A poll conducted by CNN last year found that one in ten Americans believe that “space aliens, time travellers or beings from another dimension” were involved in the plane’s disappearance.

The claim that investigators still can’t rule out the possibility that Flight MH370 landed rather than crashed has also reignited the debate: according to the CNN poll, 21 per cent of people believe that at least some people from the flight survived.

The Australian-led search operation is now looking for the plane along the so-called “seventh arc”, a remote area of the southern Indian Ocean.

But far away from the scene of the search, on the internet’s more excitable fringes, individuals have been working on theories of their own to plug the information gaps. Here are some of the best (and weirdest):

North Korea took MH370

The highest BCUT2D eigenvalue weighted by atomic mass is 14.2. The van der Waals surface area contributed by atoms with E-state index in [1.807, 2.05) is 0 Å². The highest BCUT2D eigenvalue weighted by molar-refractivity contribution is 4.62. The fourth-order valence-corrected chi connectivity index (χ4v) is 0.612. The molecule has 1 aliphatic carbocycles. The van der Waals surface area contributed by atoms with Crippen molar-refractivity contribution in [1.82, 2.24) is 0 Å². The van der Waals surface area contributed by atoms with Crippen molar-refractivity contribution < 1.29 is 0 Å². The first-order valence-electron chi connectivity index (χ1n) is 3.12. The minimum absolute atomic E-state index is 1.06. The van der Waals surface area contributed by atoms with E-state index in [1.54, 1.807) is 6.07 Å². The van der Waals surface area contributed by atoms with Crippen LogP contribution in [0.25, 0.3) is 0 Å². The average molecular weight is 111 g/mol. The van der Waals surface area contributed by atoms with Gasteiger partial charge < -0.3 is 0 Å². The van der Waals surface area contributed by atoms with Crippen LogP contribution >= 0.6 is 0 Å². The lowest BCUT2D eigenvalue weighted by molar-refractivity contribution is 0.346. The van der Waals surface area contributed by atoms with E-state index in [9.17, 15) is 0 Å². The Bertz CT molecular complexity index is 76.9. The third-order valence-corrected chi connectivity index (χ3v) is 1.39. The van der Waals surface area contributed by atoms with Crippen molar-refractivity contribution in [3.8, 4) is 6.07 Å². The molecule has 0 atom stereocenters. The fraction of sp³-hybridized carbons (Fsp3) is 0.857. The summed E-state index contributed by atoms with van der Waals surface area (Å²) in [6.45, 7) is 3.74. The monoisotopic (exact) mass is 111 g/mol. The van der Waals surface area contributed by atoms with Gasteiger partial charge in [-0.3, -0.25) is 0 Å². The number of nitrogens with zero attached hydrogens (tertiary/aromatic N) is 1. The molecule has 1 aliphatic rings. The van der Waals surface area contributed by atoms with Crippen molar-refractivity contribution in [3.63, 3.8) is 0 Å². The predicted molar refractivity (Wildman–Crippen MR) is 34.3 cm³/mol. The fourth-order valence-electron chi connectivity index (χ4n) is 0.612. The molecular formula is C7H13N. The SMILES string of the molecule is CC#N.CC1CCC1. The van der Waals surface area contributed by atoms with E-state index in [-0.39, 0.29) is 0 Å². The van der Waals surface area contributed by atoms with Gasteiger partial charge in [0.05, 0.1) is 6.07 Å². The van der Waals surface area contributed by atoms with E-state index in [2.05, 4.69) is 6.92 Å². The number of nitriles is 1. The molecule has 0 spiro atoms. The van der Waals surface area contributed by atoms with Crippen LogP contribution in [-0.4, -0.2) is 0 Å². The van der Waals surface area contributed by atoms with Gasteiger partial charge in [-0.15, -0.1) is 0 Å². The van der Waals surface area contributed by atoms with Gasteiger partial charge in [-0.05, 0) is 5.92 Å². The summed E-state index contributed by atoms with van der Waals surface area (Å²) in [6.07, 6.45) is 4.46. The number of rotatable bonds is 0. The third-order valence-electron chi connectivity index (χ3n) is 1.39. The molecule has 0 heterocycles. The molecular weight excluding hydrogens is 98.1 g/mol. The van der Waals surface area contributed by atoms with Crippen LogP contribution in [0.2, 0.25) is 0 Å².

It didn’t take long for the most secretive nation in the world to be dragged into the MH370 rumour mill. Shortly after the plane disappeared, several conspiracy theorists questioned whether North Korea might be the “missing link” in the mystery. They pointed to South Korea’s claim that North Korea nearly took out a Chinese plane carrying 220 passengers on 5 March 2014, with Chinese Southern Airlines reportedly passing through the trajectory of a North Korean missile just seven minutes after it was fired. Three days later, MH370 disappeared. While some think Pyongyang shot down the plane, others think it might have hijacked it and diverted it to North Korea. One anonymous aviation worker told eTurboNews Group that somebody out there wanted “a really, really huge plane” and that they were most likely after the Boeing 777’s technology. Would supreme leader Kim Jong-un go that far? “Kidnapping and human trafficking has always been part of North Korea’s scary agenda,” said Nelson Alcantara, eTN editor-in-chief. One Reddit user claimed the “perfect place” to perform a hijack would be over the sea soon after take-off. “The North Korean government is bat shit crazy,” he added. “There’s no telling what crazy logic they might have for taking a plane.”